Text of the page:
|Source:||A History of the Puget Sound Country, Vol. II.|
|By William Farrand Prosser.
The Lewis Publishing Company, 1903.
New York — Chicago.
Alvertis Branin, who is assistant superintendent of the Bellingham Bay & British Columbia Railroad, at Whatcom, is a native of Stark county, Ohio, born on the 8th of July, 1851. His father, Mahlon Branin, a native of New Jersey, died in 1898, at the age of seventy years. The mother, who bore the maiden name of Margery Ellyson, was a native of Virginia, and, like her husband, belonged to a family that had long been established in the new world. In the year 1854 the parents removed with their family to Benton county, Iowa. They had four sons. Alvertis, Chester, Willis and Hartwell.
Alvertis Branin was only about three years old when his parents went to Iowa, and in that state he was reared and educated, pursuing his studies in the schools of Vinton and later taking a course in the Ames Agricultural College. He was thus well equipped by intellectual training for the practical and responsible duties of life. After his own school days were ended, when he was twenty years of age, he began teaching in the district schools of Kansas, and was thus engaged for two years. In 1873 he learned telegraphy at Columbus, Kansas, with the Kansas City, Fort Scott & Gulf Railroad, now a part of the Frisco system, and the following year was appointed station agent on that line at Fulton, Kansas, where he remained for a year. He was then transferred to Coffeyville, Kansas, and in 1876 was appointed train dispatcher at Kansas City by the same company. There he served until 1879, when he went to Slater, Missouri, as dispatcher for the Chicago & Alton Railroad Company, and in 1885 went from there to Tacoma, Washington, where he acted as chief dispatcher of the Northern Pacific Railroad until 1888. In that year he was transferred to Seattle as dispatcher and trainmaster on a line that is now a part of the Northern Pacific system, but left there in the fall of 1890 to enter upon his present relation with the Bellingham Bay & British Columbia Railroad Company, as assistant superintendent at Whatcom. For thirteen years he has served in this capacity, and is well qualified for the important position, the duties of which he has discharged in a manner that has won the commendation and regard of those whom he serves.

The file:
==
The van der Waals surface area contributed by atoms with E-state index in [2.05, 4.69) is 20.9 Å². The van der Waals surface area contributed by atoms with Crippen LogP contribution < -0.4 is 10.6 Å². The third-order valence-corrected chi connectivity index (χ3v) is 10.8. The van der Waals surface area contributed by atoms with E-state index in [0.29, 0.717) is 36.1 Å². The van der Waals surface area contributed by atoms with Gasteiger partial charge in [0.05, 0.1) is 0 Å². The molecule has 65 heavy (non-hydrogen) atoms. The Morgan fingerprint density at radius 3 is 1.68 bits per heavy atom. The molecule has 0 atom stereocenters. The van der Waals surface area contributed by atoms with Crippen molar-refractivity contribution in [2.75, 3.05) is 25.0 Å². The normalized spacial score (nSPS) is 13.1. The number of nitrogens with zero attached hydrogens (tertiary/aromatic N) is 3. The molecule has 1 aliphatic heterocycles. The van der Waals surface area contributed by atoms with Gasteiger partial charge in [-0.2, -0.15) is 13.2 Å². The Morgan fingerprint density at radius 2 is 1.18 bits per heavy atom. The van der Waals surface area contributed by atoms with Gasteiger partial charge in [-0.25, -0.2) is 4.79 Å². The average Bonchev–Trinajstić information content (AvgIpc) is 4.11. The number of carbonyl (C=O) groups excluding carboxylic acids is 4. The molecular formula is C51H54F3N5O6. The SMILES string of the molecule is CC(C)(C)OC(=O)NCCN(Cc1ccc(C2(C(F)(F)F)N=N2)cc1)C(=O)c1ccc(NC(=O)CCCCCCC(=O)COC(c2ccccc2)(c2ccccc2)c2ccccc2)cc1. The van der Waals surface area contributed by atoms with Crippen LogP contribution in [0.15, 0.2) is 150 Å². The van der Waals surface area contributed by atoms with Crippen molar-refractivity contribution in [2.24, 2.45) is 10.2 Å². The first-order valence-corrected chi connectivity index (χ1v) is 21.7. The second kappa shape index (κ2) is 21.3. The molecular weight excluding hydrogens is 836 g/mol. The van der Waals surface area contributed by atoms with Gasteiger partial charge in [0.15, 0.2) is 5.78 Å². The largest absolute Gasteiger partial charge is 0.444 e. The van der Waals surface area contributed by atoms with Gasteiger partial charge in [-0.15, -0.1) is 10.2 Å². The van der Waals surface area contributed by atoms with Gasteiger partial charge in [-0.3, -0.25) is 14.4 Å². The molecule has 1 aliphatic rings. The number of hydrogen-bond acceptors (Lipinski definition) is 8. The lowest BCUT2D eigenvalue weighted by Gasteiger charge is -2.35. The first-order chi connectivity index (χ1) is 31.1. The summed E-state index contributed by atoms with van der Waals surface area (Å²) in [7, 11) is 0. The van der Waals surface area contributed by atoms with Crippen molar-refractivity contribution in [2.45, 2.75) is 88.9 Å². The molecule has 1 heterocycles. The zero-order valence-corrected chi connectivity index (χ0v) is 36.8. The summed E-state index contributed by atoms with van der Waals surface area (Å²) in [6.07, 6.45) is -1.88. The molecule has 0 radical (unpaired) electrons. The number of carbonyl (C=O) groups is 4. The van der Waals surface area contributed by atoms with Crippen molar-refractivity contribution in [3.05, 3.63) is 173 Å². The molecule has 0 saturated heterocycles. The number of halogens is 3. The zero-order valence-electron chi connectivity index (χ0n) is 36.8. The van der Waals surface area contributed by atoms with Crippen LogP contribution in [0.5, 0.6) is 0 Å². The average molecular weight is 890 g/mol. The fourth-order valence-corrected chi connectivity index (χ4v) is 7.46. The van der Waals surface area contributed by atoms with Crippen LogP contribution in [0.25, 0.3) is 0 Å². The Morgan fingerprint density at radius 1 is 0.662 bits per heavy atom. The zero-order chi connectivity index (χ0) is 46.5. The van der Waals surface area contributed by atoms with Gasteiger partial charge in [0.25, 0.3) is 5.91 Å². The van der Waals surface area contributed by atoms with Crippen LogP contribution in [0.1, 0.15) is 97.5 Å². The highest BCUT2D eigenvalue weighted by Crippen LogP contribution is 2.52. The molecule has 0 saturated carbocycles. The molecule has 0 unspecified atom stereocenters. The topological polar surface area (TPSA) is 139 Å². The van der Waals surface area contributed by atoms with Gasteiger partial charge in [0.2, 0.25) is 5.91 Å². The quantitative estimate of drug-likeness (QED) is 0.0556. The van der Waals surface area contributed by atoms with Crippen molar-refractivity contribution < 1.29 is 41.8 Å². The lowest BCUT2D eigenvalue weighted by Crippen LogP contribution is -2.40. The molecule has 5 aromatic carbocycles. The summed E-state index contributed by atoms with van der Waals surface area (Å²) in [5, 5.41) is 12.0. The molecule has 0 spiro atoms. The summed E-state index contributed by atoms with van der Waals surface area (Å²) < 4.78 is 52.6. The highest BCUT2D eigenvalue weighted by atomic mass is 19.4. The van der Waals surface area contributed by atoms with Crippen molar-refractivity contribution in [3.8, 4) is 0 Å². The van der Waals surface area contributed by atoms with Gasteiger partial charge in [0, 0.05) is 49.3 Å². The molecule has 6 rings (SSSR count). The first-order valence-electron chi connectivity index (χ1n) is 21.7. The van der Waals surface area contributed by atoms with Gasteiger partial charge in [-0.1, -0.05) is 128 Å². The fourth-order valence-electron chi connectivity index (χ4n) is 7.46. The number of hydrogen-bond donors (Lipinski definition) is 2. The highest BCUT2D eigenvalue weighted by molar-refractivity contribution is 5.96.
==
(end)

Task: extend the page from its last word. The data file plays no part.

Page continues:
In 1874 Mr. Branin was united in marriage to Miss Flora Bower, a native of Illinois, and a daughter of John H. and Mary Bower, both of whom were natives of Pennsylvania. Mr. and Mrs. Branin have three children: Charles, now twenty-five years of age, is with the Associated Press at Portland, Oregon, as an operator; Alvertis, Jr., twenty-two years of age, is a conductor on the Bellingham Bay & British Columbia Railroad: and James Walter, twenty years of age, is an operator of the Western Union Telegraph Company, at Portland.
Mr. Branin votes with the Republican party, for he believes its platform contains the best elements of good government. His social relations connect him with the Masons, the Fraternal Order of Eagles, the Tribe of Ben Hur and the Cougar Club, and of all he is a worthy and valued representative. His genial manner has made him popular, and the circle of his friends is an extensive one. Throughout the greater part of his life he has been connected with railroad service and has always enjoyed the confidence of the companies which he has represented, because of the care and painstaking attention which he has given to the discharge of his duties.